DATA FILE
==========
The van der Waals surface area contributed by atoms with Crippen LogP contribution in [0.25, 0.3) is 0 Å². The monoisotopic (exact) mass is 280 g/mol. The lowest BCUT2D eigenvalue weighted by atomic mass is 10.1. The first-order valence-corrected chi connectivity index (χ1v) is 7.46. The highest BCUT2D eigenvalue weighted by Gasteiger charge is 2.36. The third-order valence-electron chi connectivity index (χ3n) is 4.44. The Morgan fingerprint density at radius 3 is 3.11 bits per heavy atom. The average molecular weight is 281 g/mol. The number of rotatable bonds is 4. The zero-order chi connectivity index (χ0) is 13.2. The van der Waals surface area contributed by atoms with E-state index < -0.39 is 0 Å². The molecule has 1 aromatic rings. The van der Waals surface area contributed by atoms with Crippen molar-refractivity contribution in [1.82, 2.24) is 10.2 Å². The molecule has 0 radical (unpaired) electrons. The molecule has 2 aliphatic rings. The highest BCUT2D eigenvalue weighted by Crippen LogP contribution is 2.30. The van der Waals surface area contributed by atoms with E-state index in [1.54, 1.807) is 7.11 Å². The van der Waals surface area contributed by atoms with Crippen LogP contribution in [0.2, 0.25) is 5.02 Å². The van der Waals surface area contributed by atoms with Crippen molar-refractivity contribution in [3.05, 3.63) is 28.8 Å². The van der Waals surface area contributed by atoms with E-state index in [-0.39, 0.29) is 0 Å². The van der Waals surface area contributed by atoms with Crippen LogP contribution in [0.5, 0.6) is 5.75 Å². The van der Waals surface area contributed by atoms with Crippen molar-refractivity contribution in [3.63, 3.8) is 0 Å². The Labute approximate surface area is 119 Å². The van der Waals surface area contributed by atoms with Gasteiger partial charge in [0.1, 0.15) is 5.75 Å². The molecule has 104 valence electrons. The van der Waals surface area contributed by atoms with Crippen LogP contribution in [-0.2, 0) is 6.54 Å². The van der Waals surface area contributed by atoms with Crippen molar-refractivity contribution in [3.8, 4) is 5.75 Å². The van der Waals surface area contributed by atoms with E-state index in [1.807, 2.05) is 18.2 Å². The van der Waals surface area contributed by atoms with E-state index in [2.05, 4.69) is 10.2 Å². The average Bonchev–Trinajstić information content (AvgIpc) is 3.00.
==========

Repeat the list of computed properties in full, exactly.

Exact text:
The van der Waals surface area contributed by atoms with Crippen LogP contribution in [0.25, 0.3) is 0 Å². The monoisotopic (exact) mass is 280 g/mol. The lowest BCUT2D eigenvalue weighted by atomic mass is 10.1. The first-order valence-corrected chi connectivity index (χ1v) is 7.46. The highest BCUT2D eigenvalue weighted by Gasteiger charge is 2.36. The third-order valence-electron chi connectivity index (χ3n) is 4.44. The Morgan fingerprint density at radius 3 is 3.11 bits per heavy atom. The average molecular weight is 281 g/mol. The number of rotatable bonds is 4. The zero-order chi connectivity index (χ0) is 13.2. The van der Waals surface area contributed by atoms with E-state index < -0.39 is 0 Å². The molecule has 1 aromatic rings. The van der Waals surface area contributed by atoms with Crippen molar-refractivity contribution in [1.82, 2.24) is 10.2 Å². The molecule has 0 radical (unpaired) electrons. The molecule has 2 aliphatic rings. The highest BCUT2D eigenvalue weighted by Crippen LogP contribution is 2.30. The van der Waals surface area contributed by atoms with E-state index in [1.54, 1.807) is 7.11 Å². The van der Waals surface area contributed by atoms with Crippen LogP contribution in [0.2, 0.25) is 5.02 Å². The van der Waals surface area contributed by atoms with Crippen molar-refractivity contribution in [3.05, 3.63) is 28.8 Å². The van der Waals surface area contributed by atoms with E-state index in [-0.39, 0.29) is 0 Å². The van der Waals surface area contributed by atoms with Crippen LogP contribution in [0.5, 0.6) is 5.75 Å². The van der Waals surface area contributed by atoms with Crippen molar-refractivity contribution in [3.63, 3.8) is 0 Å². The Labute approximate surface area is 119 Å². The van der Waals surface area contributed by atoms with Gasteiger partial charge in [0.1, 0.15) is 5.75 Å². The molecule has 104 valence electrons. The van der Waals surface area contributed by atoms with Crippen LogP contribution in [-0.2, 0) is 6.54 Å². The van der Waals surface area contributed by atoms with Crippen molar-refractivity contribution in [3.8, 4) is 5.75 Å². The van der Waals surface area contributed by atoms with E-state index in [1.807, 2.05) is 18.2 Å². The van der Waals surface area contributed by atoms with E-state index in [2.05, 4.69) is 10.2 Å². The average Bonchev–Trinajstić information content (AvgIpc) is 3.00.